What about hydronic in-floor heating. Why do you install these systems?
Hydronic heating can use either radiators or can be set in a slab or under a floor. These systems, especially the in-floor variety, are sustainable because they are incredibly efficient. The boilers I use are 97% efficient and don’t require energy hog fans as with air source systems. In addition, hydronics can easily utilize direct solar radiation as a heat input. The same solar hot water heating system we’ve been discussing can do double duty as a heat source for your radiant heating system. In my opinion, hydronic heating has the lowest environmental impact of any heating system available, including burning wood. Of course, a big selling point for hydronics is comfort. In-floor hydronic heat creates a wonderful, mellow heat that doesn’t dry the air or make noise while it’s running.
One of the common complaints I hear about renewable energy systems is that the exposed machinery is “ugly”. What’s your response to that criticism?
Personally, I can get ruthless when it comes to aesthetics. If the most efficient car in the world looked like a piece of cheese, I’d drive a piece of cheese. Of course, as a company we are sensitive to and try to accommodate the aesthetic needs of our clients. To give solar panels as an example, at our latitude and with most roof pitches, it is going to be more efficient to raise roof-mounted panels at an angle to the roof. However, sometimes customers want their panels to lie flat on the roof because they feel it looks better. If our analysis tells us that this will result in only an insignificant reduction in system efficiency, we’re happy to do it. If, on the other hand, that isn’t the case, then we feel the need to stand our ground and install the panels at an angle to the roof. In the end, this always results in a much happier customer. We have to hold on to the big picture: our goal of sustainability. If it means getting over a perception of what you consider to be ugly, then so be it.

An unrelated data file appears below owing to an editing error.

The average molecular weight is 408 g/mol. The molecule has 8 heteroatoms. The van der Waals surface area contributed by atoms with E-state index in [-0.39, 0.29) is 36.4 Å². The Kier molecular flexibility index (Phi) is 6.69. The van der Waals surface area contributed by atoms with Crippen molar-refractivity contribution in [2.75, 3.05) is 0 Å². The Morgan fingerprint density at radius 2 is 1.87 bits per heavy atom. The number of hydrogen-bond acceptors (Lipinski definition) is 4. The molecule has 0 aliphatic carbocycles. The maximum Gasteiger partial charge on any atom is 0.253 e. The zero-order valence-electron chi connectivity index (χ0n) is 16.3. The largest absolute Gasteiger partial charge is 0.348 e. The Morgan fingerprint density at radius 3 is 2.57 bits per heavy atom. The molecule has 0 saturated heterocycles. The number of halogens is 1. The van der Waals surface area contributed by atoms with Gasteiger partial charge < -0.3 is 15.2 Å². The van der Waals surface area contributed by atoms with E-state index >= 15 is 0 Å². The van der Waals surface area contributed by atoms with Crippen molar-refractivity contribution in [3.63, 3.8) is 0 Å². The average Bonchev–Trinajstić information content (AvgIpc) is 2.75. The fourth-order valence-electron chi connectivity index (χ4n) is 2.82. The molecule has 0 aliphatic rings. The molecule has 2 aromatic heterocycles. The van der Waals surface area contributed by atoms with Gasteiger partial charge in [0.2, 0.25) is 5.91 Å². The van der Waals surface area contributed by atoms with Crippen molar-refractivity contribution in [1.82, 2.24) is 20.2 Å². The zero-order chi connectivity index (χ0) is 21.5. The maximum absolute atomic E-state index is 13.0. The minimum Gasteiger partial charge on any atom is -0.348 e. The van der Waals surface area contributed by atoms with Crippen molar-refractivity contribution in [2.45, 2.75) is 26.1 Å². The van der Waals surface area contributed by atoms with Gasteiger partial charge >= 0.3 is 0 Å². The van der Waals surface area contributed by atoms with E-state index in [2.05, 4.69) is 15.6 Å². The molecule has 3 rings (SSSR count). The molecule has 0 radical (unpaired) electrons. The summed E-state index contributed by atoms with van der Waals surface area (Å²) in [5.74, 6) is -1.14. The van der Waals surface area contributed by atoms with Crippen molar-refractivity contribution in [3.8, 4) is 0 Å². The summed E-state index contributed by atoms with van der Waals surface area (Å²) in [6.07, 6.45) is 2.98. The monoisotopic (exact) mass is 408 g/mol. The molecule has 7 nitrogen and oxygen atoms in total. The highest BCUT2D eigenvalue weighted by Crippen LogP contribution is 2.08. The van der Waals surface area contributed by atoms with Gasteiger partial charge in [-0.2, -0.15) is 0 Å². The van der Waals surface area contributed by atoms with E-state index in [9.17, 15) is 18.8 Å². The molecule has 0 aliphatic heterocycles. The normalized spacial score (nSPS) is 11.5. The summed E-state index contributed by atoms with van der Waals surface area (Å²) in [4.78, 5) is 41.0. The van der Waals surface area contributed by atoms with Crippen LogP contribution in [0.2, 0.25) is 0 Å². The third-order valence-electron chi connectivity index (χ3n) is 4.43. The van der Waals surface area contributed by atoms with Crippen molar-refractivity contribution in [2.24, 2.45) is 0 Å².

Here’s another example. One of our wind power customers had a hard time convincing his neighbors and the press that the wind turbine he planned to install wouldn’t be an eye sore. It wasn’t until we finished the installation that they realized what a simple, eloquent machine this was and not as huge as they imagined in their minds. One journalist even apologized and wrote a second positive article about it. Education is the key. When people complain about how ridge-top wind-power systems will adversely effect their “view shed”, I tell them that there won’t be a view shed without wind-power. In the last few years, there has been a marked deterioration in air quality even in our rural area. That’s not haze, people, that’s smog.
I like to say that sustainability and denial are archenemies. They just can’t work together. We have to decide to let go of our denial and embrace sustainability. To contact Ole and for more information on Solar Dynamics:
Phone: 828-665-8507 or 828-231-9106